Evaluating the Impact of Dissociation in Psychiatric Disorders
Keywords:Dissociation, Dissociative Experiences Scale (DES), Psychiatric Disorders
Introduction: Dissociative symptoms are present in a various number of psychiatric disorders and are viewed as a major risk factor for suicidal and self-destructive behavior. Dissociation is defined in DSM-5 as a “disruption of and/or discontinuity in the normal integration of consciousness, memory, identity, emotion, perception, body representation, motor control, and behavior”. Assessing dissociation within different categories of mental disorders can be used to predict symptom severity and nonresponse to psychotherapeutic treatments. The most important tool in this process is the Dissociative Experiences Scale (DES). The purpose of the current study is to extend the understanding of dissociation in Psychiatric Disorders.
Material and methods: The current study used PubMed and Cochrane databases to identify relevant articles that refer to the subject of dissociation in Psychiatric Disorders.
Results and Discussions: Dissociation and dissociative disorders have been at the root of continuous controversy in psychiatric and psychology communities. The general confusion comes from the reduced conceptual distinction between dissociation as a symptom, process, deficit and psychological defense. At the high end of the DES score we find dissociative disorders, but closely followed by posttraumatic stress disorder, borderline personality disorder and conversion disorder with eating disorders, schizophrenia and anxiety disorders at midrange and the lowest scoring DES psychiatric disorder is found in bipolar disorders. Early intervention, based on these scores, show major improvement in maladaptive functionality, suicidal and self-destructive behavior, coupled with a reduction in total treatment cost.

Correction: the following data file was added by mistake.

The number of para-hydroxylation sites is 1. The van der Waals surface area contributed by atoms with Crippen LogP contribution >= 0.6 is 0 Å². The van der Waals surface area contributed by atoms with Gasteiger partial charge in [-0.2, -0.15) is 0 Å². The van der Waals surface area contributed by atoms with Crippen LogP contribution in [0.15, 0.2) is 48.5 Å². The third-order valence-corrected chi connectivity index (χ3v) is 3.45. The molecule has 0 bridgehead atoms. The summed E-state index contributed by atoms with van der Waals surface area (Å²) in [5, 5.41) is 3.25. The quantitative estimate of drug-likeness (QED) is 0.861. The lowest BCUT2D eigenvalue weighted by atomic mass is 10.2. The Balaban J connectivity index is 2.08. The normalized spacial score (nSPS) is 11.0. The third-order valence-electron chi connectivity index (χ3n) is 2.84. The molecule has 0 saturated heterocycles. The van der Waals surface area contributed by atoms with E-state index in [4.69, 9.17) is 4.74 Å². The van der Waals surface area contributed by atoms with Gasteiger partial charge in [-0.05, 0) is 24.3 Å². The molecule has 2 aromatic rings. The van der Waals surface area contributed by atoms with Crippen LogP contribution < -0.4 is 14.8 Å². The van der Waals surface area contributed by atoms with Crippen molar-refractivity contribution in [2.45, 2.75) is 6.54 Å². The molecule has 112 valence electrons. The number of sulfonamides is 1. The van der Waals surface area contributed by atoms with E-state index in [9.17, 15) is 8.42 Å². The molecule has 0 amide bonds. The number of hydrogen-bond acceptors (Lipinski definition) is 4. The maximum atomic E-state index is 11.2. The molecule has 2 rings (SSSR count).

Conclusions: There is a significant benefit in careful assessment of dissociative symptoms for the entire spectrum of mental disorders. There is a major need to raise awareness in all mental health facilities, of the value that this has in the current clinical setting.
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